Since the presidential election, the Southern Poverty Law Center has collected more than 400 reports of intimidation and harassment based on race, gender, religion or sexual identity. Many of those incidents have occurred in schools.
When a student uses hate speech, educators can feel at a loss for how to respond, said psychologist Howard Stevenson, the Constance Clayton Professor of Urban Education at the University of Pennsylvania.
“The tendency is to just squash any kind of hate speech, which I understand,” he said.
But that approach can be problematic. If teachers just move on without addressing the incident more fully, he said, they don’t get a chance to see what’s behind the hateful attitude. What’s more, he said, the target doesn’t get a chance to counter the speech.
“I think you don’t give people a chance to talk about what drives them for making the comment, as well as what strategies the recipient can use to cope with it,” Stevenson said. “Just the fact that someone might use hate speech and then doesn’t get a counter, a comeback, I think gives more power to those who did the hate speech.”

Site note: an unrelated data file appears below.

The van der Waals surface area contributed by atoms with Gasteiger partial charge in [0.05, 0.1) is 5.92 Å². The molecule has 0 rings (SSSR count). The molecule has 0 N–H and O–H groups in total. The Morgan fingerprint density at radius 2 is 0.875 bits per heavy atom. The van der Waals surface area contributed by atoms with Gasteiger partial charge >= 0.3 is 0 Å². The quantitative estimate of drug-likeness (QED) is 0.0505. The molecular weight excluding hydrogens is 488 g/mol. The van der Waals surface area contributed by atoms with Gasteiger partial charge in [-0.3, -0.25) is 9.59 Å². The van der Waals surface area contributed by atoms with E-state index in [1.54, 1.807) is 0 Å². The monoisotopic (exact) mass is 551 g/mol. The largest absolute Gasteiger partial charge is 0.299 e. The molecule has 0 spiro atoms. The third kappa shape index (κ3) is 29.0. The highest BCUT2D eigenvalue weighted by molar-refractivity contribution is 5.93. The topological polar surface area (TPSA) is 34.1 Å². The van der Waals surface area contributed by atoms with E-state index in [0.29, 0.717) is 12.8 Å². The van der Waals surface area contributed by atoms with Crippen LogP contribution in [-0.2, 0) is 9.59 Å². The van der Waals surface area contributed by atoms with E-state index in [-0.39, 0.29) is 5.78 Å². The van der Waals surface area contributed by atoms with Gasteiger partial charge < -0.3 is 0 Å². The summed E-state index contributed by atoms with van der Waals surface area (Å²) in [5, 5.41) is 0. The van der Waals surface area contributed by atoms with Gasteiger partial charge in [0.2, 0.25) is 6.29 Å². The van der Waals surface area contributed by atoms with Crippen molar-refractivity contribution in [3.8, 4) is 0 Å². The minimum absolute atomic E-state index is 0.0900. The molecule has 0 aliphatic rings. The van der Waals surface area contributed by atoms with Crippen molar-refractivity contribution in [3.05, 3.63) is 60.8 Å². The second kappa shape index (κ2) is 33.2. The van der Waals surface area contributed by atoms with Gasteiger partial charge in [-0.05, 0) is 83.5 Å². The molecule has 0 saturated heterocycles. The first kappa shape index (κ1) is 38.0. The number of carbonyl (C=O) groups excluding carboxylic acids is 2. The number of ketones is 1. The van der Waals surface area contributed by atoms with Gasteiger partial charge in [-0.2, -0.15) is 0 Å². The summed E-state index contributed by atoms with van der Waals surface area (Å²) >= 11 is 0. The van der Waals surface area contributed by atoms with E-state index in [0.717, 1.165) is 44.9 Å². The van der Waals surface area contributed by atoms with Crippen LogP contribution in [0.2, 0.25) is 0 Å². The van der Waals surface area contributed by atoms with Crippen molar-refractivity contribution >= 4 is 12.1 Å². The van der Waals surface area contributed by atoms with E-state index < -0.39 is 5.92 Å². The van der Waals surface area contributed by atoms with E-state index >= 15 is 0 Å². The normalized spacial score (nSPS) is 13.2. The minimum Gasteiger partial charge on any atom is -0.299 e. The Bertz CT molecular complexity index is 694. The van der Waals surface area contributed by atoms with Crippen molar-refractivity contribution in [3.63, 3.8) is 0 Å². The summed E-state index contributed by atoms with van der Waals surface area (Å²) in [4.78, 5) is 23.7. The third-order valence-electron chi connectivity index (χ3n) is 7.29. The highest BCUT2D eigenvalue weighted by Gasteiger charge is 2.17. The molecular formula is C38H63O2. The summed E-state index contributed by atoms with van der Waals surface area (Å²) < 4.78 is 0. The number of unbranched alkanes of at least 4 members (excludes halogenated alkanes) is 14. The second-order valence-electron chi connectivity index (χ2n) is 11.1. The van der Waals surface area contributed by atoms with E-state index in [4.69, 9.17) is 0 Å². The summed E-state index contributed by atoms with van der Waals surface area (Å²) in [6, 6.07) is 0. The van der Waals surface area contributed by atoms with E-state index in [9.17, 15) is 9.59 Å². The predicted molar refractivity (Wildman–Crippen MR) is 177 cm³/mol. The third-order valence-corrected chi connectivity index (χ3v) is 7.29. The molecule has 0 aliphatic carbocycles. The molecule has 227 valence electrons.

Stevenson has some advice for educators and students on how to confront these incidents.
Teachers should get kids involved in an exchange, a moment to continue the conversation, he recommended.
“You can say, ‘Excuse me? Wait, could you say that again? Cause I’m not sure I heard what you said.’ A comeback line is important because it means that you don’t waste any time,” Stevenson said. “You don’t spend days later thinking, ‘I wish I could have said something.”‘
Children who have time to think about and process a comeback are less shocked by hate speech if it happens, he added.
Teachers can tie hate speech to what students are already learning, to show kids that hateful words can lead to violence, he said. They can support kids by giving them the space to process and react to hateful incidents, while trusting in a school’s code of conduct to ultimately take care of discipline.